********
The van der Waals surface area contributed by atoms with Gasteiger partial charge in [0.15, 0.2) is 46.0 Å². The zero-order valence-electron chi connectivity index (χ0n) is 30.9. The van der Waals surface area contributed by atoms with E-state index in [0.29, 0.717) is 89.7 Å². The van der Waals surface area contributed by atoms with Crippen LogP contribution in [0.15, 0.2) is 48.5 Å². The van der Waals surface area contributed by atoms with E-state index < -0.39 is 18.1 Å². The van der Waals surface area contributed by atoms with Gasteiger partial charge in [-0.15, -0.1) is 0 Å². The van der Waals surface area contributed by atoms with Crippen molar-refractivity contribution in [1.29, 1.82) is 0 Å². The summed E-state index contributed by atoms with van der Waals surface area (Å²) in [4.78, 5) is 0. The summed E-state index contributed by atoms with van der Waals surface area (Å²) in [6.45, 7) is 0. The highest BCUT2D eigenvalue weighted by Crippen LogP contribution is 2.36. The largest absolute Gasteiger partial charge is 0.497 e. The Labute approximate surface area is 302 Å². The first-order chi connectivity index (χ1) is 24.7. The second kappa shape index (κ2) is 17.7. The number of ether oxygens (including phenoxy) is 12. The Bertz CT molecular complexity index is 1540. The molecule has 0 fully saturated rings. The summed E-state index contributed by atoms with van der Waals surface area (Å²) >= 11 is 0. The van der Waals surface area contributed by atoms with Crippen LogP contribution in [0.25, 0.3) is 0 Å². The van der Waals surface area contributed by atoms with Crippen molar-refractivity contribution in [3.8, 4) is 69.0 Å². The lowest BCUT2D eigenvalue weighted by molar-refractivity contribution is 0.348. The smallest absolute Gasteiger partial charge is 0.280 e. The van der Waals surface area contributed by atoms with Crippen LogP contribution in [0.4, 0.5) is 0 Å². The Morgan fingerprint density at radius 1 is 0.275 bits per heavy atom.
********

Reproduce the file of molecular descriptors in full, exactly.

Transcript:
The van der Waals surface area contributed by atoms with Gasteiger partial charge in [0.15, 0.2) is 46.0 Å². The zero-order valence-electron chi connectivity index (χ0n) is 30.9. The van der Waals surface area contributed by atoms with E-state index in [0.29, 0.717) is 89.7 Å². The van der Waals surface area contributed by atoms with Crippen LogP contribution in [0.15, 0.2) is 48.5 Å². The van der Waals surface area contributed by atoms with E-state index < -0.39 is 18.1 Å². The van der Waals surface area contributed by atoms with Gasteiger partial charge in [-0.15, -0.1) is 0 Å². The van der Waals surface area contributed by atoms with Crippen molar-refractivity contribution in [1.29, 1.82) is 0 Å². The summed E-state index contributed by atoms with van der Waals surface area (Å²) in [4.78, 5) is 0. The summed E-state index contributed by atoms with van der Waals surface area (Å²) in [6.45, 7) is 0. The highest BCUT2D eigenvalue weighted by Crippen LogP contribution is 2.36. The largest absolute Gasteiger partial charge is 0.497 e. The Labute approximate surface area is 302 Å². The first-order chi connectivity index (χ1) is 24.7. The second kappa shape index (κ2) is 17.7. The number of ether oxygens (including phenoxy) is 12. The Bertz CT molecular complexity index is 1540. The molecule has 0 fully saturated rings. The summed E-state index contributed by atoms with van der Waals surface area (Å²) >= 11 is 0. The van der Waals surface area contributed by atoms with Crippen LogP contribution in [0.25, 0.3) is 0 Å². The van der Waals surface area contributed by atoms with Crippen molar-refractivity contribution in [3.8, 4) is 69.0 Å². The lowest BCUT2D eigenvalue weighted by molar-refractivity contribution is 0.348. The smallest absolute Gasteiger partial charge is 0.280 e. The van der Waals surface area contributed by atoms with Crippen LogP contribution in [0.4, 0.5) is 0 Å². The Morgan fingerprint density at radius 1 is 0.275 bits per heavy atom.